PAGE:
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Green Church Showcase: Green thread in the making

05 November 2021

Sheffield diocese has been prominent in local campaigning

THE diocese of Sheffield’s collaboration with a cross-city effort to declare a nature emergency was born out of failure. The diocesan environment officer, Cathy Rhodes, was browsing posts by a Facebook group of green activists in Sheffield who were commiserating one another after failing to persuade the city council to declare a nature emergency.

On a whim, Dr Rhodes commented on the group, noting that Sheffield diocese had declared its own ecological emergency, and, immediately, “we got round the table with local action groups.” At the first meeting of the new Nature Recovery Sheffield, there was no rejoicing, but more lamentation, because another campaign — to prevent the building of new housing on green space in the city — had failed.

This second setback, instead of reducing the momentum of the new coalition, ended up as a catalyst. “For me, as a Christian, that lament for that piece of land and loss of the biodiversity there was a symbolic moment of lamenting what has happened to our world and wanting to do something about it communally,” Dr Rhodes recalled.

Rather than wait for the council to change its mind, Nation Recovery Sheffield decided to declare that Sheffield was in a nature emergency. After a publicity campaign, on 21 May, the diocese was at the forefront of the dozens of activist groups declaring the emergency; there was extensive local press coverage, and more than 1300 people and businesses added their names in support.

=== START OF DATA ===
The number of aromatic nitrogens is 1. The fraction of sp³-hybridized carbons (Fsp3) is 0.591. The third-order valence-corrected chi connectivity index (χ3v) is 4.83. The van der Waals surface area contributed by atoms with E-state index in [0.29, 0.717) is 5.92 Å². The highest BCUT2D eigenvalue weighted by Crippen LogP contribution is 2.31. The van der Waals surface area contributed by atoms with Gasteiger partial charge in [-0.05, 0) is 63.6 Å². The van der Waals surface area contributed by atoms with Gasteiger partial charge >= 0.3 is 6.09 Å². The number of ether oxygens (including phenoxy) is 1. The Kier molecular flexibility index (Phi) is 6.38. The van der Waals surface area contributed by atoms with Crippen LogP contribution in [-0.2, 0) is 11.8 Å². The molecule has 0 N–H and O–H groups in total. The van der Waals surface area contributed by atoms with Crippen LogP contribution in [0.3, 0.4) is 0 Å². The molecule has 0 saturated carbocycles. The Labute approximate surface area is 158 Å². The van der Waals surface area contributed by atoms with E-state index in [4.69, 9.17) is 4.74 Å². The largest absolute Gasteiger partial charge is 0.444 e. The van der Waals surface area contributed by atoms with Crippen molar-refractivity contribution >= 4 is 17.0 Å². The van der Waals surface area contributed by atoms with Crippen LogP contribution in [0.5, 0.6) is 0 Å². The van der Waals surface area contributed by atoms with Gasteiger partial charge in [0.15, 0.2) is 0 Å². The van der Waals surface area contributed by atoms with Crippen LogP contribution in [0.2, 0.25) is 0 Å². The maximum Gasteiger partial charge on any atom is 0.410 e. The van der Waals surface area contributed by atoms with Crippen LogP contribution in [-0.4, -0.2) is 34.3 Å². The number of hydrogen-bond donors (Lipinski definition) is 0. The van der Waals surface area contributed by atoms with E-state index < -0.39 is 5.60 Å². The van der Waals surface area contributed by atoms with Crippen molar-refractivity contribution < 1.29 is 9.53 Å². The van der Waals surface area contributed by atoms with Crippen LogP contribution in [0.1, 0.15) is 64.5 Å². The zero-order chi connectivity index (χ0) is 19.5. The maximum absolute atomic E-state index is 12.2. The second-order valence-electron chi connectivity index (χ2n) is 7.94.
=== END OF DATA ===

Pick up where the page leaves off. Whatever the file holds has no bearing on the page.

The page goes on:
“People sometimes dismiss declaring a climate and nature emergency as just words; but this is a statement of intent, and commits us to urgent action,” Dr Rhodes said. “There is a great deal of power in people coming together with a common purpose, and the partnership has been overwhelmed by the extraordinary response to the campaign. In the midst of the pandemic, it has given purpose and hope to us that we can make a difference.”

First sighting of a bee orchid in an unmown Sheffield churchyard

From this act of collaboration, the diocese has become a core part of driving forward the green agenda in Sheffield. Allies, including the local Labour MP and Shadow Minister, and the Mayor of Sheffield, Dan Jarvis, have emerged, while partnerships with wildlife trusts, Greenpeace, Friends of the Earth, and parents’ groups have flourished, Dr Rhodes says.

 

FINALLY, after months of campaigning, and an election in which new Green councillors were elected, Sheffield City Council formally declared its own nature emergency, and made a commitment to writing a natural-environment action plan. “I cannot tell you the joy of that wonderful, wonderful news,” Dr Rhodes said.

With the diocese’s prominent part in the campaign has come a reappraisal of Christianity, she believes. “We are standing up and saying, ‘This is what we believe in. It is part of our calling as Christians to engage with this.’ It’s incredibly important — I think we realise every month how important it is that we reduce our carbon footprint, and that we’re leaders and prophetic as a Church.”

Now, the number of Eco Churches signed up to A Rocha’s scheme to cut their emissions and make creation care a priority has doubled; Sheffield Cathedral has begun hosting campaign events for activists and politicians; and the bishops and leading figures in the diocese have become high-profile in the campaign to “green” Sheffield.

“My aim, ultimately, is that green issues and the environment run as a green thread through everything we do. The Church can be too inward-looking. We need to get out there,” Dr Rhodes says.

For those inspired by Sheffield’s example, her advice is simple: connect with existing local campaigners; “use every medium you’ve got to spread the word”; and find some practical action to unite around, to avoid degenerating into a talking shop.

“And, finally, mention God and faith naturally as part of interviews and presentations, showing how our faith upholds and inspires this work.”

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